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Analysis
Merkel’s brinkmanship over European treaties shows Germany’s new confidence

Merkel’s brinkmanship over European treaties shows Germany’s new confidence

Discord with France looms as German Chancellor demands legal changes over euro

by David Marsh

Mon 1 Nov 2010

The high-risk, high-stakes line taken by Angela Merkel, the German Chancellor, over reforming the rules for economic and monetary union (EMU) is one further sign of the impressive confidence generated in Berlin by Germany’s above average economic recovery this year.

Ms Merkel faced near-isolation at the two-day European Union summit that ended on Friday over her call for the other EU members to reopen negotiations on a new international treaty to improve European governance. This is the condition, she says, for Germany to continue to provide help for debt-hit southern members of the euro, led by Greece, Portugal and Ireland, once the temporary stabilisation facility controversially agreed six months ago runs out in three years. The summit ended with a lukewarm agreement that the EU will try to agreed a “limited” rewriting of the European treaties to enshrine stricter permanent rules for government bailouts within EMU beyond 2013.

A permanent crisis fund is to replace a temporary one, worth €440bn, which was set up at the height of the euro crisis centred on Greece in May. The current treaty needs amending, Germany says, to turn the EU’s emergency assistance into a fully-fledged mechanism for dealing with errant states. This would involve tough rules on fiscal excesses and the possibility of declaring hard-up states insolvent so that private as well as public creditors have to help with debt rescheduling. This last stipulation was opposed by Jean-Claude Trichet, president of the European Central Bank, when he attended the summit in Brussels last week, on the grounds that it could lower bond market acceptance of the debt offerings by weaker countries. However, Ms Merkel looks set to have her way.

This is the third time in recent months that the German Chancellor has thrown down the gauntlet to her European partners. Already she played tough at the beginning of the year by refusing to consider bail-out measures for Greece until Athens had inaugurated a credible budgetary savings programme. And then she insisted on the involvement of the International Monetary Fund to police lending packages for both Greece and the other southern states as part of a package of measures to shore up the credibility of bail-outs, hotly contested in Germany on both political and legal grounds.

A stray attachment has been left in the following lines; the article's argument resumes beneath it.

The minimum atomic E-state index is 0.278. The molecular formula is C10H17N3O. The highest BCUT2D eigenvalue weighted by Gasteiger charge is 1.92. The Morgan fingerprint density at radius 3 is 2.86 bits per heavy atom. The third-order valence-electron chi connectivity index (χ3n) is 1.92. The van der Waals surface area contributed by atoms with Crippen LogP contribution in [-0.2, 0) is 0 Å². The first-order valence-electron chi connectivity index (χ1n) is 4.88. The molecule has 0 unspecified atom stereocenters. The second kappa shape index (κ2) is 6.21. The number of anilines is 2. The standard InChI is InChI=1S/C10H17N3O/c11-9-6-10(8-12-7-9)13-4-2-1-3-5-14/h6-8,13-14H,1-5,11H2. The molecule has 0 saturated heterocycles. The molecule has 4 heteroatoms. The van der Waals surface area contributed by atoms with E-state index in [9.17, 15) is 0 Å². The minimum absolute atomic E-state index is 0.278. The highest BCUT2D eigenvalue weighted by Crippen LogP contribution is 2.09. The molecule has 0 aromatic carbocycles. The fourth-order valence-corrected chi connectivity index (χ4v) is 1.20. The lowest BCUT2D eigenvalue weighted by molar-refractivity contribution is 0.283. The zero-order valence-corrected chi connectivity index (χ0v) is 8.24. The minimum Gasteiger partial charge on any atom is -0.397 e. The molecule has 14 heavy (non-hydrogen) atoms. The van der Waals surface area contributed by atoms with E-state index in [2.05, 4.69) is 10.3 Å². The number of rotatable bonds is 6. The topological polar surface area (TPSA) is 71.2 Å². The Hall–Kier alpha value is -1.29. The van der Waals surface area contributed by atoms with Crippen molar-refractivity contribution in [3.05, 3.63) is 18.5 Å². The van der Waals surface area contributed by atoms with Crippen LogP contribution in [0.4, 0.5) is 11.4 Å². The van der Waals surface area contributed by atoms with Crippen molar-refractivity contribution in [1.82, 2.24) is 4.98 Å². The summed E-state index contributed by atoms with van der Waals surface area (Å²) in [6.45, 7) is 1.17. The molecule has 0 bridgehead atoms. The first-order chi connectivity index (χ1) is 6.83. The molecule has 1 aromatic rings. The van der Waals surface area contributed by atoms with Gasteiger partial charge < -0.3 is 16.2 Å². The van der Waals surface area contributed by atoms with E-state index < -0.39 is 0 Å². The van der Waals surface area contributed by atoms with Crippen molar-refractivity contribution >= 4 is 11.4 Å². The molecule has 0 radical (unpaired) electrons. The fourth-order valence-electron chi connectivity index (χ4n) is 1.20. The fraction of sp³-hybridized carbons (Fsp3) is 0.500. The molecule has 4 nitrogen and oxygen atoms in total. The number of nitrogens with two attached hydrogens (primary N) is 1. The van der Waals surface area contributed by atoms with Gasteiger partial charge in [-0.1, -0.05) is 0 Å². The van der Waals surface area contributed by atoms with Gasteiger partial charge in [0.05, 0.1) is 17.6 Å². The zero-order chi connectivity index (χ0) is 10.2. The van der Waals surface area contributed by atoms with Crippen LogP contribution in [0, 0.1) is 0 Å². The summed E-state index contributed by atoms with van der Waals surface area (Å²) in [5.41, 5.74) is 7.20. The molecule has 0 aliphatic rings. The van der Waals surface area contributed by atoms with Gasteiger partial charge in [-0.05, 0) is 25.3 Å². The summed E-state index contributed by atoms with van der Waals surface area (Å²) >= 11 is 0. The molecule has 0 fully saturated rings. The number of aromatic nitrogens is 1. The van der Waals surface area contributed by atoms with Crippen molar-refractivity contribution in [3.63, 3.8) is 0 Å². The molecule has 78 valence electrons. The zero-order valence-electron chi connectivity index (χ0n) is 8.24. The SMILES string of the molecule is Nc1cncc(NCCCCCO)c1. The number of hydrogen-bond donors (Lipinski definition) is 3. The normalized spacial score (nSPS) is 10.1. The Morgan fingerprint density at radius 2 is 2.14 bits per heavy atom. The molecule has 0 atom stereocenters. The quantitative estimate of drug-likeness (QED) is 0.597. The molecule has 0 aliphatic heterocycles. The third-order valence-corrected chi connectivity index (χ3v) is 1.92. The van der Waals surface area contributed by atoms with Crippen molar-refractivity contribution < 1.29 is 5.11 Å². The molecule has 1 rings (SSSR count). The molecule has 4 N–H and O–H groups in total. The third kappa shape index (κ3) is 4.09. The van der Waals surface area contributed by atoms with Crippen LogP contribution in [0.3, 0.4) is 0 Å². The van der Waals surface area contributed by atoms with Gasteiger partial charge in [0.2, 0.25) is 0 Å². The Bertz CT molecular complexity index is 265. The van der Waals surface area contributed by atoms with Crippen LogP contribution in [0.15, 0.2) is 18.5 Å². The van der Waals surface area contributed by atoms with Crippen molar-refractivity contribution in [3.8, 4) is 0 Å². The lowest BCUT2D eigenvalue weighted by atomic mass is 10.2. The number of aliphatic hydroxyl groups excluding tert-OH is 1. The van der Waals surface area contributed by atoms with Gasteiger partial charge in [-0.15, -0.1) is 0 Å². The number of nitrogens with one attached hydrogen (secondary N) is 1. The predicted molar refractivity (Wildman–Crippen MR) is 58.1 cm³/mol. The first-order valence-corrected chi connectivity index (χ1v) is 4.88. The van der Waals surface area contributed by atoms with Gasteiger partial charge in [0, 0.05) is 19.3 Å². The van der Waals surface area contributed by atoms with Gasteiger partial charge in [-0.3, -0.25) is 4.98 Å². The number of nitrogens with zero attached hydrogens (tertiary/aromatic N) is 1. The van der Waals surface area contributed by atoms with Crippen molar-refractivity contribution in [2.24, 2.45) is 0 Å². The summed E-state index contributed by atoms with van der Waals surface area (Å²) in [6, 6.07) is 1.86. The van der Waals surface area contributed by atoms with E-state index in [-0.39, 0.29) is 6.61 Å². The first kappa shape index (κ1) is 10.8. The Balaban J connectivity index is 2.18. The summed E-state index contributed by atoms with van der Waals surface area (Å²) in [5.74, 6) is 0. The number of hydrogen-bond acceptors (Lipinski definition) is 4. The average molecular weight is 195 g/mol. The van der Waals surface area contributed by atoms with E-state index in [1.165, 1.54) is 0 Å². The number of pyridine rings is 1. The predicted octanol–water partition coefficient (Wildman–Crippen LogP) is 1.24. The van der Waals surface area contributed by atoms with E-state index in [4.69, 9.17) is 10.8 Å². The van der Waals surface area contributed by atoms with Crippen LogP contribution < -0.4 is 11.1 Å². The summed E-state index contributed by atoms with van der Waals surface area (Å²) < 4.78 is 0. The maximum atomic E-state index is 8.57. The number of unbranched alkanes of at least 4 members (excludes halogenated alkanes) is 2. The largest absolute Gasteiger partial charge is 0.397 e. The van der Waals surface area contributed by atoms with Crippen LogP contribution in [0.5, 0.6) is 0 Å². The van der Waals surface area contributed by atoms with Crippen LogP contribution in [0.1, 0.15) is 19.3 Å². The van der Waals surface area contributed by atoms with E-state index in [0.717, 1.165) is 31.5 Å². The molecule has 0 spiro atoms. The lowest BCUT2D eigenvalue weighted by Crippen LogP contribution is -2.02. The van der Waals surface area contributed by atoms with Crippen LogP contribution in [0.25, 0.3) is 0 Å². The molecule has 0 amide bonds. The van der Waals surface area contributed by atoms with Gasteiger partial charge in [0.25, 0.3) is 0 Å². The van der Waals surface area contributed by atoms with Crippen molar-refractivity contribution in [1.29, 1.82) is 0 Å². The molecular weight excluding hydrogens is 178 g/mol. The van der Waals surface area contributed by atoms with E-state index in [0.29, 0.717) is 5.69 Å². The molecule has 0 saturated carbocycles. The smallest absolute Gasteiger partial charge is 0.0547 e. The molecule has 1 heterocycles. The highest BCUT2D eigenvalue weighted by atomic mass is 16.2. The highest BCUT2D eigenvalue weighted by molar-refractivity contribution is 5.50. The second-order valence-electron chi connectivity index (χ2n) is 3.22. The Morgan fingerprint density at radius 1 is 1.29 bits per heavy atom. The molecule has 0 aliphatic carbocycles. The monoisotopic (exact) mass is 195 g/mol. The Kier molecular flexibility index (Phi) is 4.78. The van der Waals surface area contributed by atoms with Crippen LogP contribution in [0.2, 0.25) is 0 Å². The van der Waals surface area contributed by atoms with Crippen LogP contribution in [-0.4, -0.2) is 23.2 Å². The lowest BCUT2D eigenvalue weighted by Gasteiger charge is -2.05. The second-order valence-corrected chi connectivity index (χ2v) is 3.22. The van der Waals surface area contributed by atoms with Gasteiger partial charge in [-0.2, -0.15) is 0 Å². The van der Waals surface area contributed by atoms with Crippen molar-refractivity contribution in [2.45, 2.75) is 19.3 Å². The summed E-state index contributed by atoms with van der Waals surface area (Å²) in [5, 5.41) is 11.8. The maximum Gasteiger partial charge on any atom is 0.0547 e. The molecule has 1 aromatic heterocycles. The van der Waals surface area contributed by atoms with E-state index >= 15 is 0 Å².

By sticking in her heels over the IMF – a battle she eventually won – Ms Merkel found herself in opposition to both her own finance minister, Wolfgang Schäuble, and also the European Central Bank, whose officials were initially dismayed at the idea of bringing in a Washington-based body to carry out European fire-fighting.

Buoyed by Germany’s new-found economic vitality, with German growth now heading for 3.4% this year, according to German government estimates, Ms Merkel is getting used to winning her European skirmishes. But this time, in the struggle over a new treaty, she may have bitten off more than she can chew.

Ten days ago Ms Merkel agreed with President Nicolas Sarkozy to water down proposals for rigid controls on states’ budget deficits in exchange for reopening the fundamental treaties on European Union. She argues that a new treaty is necessary to make EMU support consistent with Germany’s traditional hard money policies and also the strictures of the German constitutional court.

Ms Merkel is uneasily aware that the €440bn rescue package for indebted euro countries expires only a few months before the next German parliamentary elections in autumn 2013. German voters, who have grown progressively more sceptical about the euro in the past few months, will want a watertight mechanism in place well before that, she feels - otherwise her Christian Democrat party is likely to be punished at the polls.

European leaders are understandably reluctant to envisage further European treaty amendment. The last set of governance changes in Europe under the Lisbon treaty took eight years of wrangling and multiple setbacks before the new agreement finally came into force.

According to people who have spoken to Chancellor Merkel, she has expressed worries in private conversations in recent months that the May bail-outs may be judged unconstitutional. Fear of such a ruling spurred the board of the Bundesbank, the German central bank, to oppose, in a secret meeting on 9 May, the ECB’s controversial decision (finally reached in the early hours of 10 May) to start purchasing the bonds of weaker states. Shortly afterwards, Axel Weber, the Bundesbank president, went on the record to make his opposition public. Weber is Germany’s candidate to take over as the ECB’s new president in autumn next year – but he has made clear he will take the job only if all EMU member states agree rigorous ‘stability-first’ German-style principles – a condition that France would find difficult to digest.

As Ms Merkel shows brinkmanship over the aid package, and controversy builds over Weber’s candidacy, there is plenty of room for renewed squabbling between Germany and France next year.

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